Eating during COVID-19
An article written by Dr. Uma Naidoo of Harvard Medical School talks about eating during this stressful, traumatic, and uncertain time of COVID-19. There are so many things that have thrown our routines off-kilter recently:
- Many of us are at home all day, trying to get used to a “new normal” of working from home.
- Many children and entire families are together constantly, with no alone time in sight.
- Constant reports of illness and tragedy come through our TV screens, phones, newspapers and by word-of-mouth, adding to our anxiety.
- Uncertainty abounds – uncertainty of when we’ll go back to normal, what “going back to normal” will actually mean, whether we’ll be able to find staple pantry items at the grocery store, whether someone we love will fall ill.
These factors add up to increased stress and anxiety for many. Humans can tend to turn to food as comfort and as a numbing mechanism, reaching for their “favorite salty, crunchy snack because of boredom or feeling on edge.” This has led to many of the memes across the internet that border on painfully biting, reminding us how out of control our eating has truly gotten.
Going back to Dr. Naidoo’s article, she says, “How, then, can we mindfully make good food choices?
- Make a schedule or a daily meal plan. A schedule is more predictable for you and for everyone in your household.
- Consider apps to stay connected around a meal. Skype, Zoom, or FaceTime with family and friends. Share recipes or even cook virtually together.
- Plan for groceries. Try to buy fewer processed, high-salt or high-sugar snacks.
- Load up on fruits, vegetables, whole grains, healthy fats, and lean proteins.
- Save money. Skip the high-sugar soda and juices; instead flavor water with edible citrus or berries.
- Plan and enjoy an occasional comfort food for a weekly treat — pick a day and enjoy whatever you want, just not all your favorites on the same day!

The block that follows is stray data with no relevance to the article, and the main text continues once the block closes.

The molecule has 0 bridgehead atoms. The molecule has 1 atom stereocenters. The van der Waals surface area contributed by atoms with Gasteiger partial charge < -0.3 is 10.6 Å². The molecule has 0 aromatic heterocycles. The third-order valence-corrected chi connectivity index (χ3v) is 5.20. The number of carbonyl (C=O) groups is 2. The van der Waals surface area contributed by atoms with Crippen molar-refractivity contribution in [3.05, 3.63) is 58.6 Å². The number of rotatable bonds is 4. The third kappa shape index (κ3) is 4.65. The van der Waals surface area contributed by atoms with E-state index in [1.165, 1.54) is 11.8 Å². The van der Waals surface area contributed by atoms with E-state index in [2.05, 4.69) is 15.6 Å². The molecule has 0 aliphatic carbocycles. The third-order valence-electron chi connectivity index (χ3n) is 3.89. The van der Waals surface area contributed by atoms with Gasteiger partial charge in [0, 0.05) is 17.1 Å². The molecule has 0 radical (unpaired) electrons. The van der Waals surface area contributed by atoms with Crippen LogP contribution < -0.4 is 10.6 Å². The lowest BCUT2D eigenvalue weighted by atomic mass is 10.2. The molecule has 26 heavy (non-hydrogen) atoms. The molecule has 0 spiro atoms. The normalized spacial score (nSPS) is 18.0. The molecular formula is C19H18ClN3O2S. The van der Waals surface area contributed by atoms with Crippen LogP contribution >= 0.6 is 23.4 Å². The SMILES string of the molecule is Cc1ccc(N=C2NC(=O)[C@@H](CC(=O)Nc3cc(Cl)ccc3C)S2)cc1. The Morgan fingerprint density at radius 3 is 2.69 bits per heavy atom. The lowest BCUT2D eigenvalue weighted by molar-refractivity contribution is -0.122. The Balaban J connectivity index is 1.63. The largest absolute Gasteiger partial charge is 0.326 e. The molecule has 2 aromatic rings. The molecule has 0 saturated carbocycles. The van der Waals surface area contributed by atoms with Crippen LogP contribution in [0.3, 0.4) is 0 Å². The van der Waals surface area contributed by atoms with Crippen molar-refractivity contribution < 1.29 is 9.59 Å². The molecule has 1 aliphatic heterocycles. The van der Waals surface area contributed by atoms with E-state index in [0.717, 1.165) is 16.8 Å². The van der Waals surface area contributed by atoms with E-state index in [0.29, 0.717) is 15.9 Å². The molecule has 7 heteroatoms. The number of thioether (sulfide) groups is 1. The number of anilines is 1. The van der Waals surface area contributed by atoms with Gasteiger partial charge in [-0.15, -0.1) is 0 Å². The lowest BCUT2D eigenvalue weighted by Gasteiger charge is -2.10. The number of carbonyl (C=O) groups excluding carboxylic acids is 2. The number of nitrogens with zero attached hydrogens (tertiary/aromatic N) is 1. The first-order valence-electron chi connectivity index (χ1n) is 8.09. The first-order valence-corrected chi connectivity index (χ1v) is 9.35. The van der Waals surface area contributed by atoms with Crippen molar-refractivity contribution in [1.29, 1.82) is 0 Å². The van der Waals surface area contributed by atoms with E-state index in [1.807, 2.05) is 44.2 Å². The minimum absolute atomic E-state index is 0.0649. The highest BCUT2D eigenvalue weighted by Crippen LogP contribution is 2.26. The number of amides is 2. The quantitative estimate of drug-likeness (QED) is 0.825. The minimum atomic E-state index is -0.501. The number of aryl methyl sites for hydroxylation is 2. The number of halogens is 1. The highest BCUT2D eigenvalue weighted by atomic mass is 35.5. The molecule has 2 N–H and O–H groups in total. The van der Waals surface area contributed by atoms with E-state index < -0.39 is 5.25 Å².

- Manage your environment. If candy is simply not in the cupboard, then you can’t eat it.”
She also has recommendations for reducing “anxiety and boost[ing] immunity by choosing the following:
- Citrus fruit and red bell peppers (both rich in vitamin C, which in some studies has been shown to support your immune system)
- Spices: ginger, garlic, turmeric, and capsaicin (from chili peppers) can be easily added to soups, stews, stir-frys, or salad dressings.
- Foods rich in zinc such as oysters, clams, mussels, cashews, liver, beef, and egg yolks. You may recognize zinc as an ingredient is the cold remedy Zicam, as zinc has some virus-fighting effects.
- Magnesium-rich foods may help you to feel calmer, and help support immunity. Stress can deplete our magnesium levels too. Examples are legumes, nuts, seeds, leafy greens, and whole grains.
- Fatty fish like wild Alaskan salmon contains omega-3 fatty acids. A study on medical students in 2011 was one of the first to show that omega-3s may help reduce anxiety.
- Eat probiotic-rich foods such as pickles, sauerkraut, miso, and kefir.
- Add some antioxidants to your anti-anxiety diet, which can support your immune system.”
To read the article in its entirety, click here.
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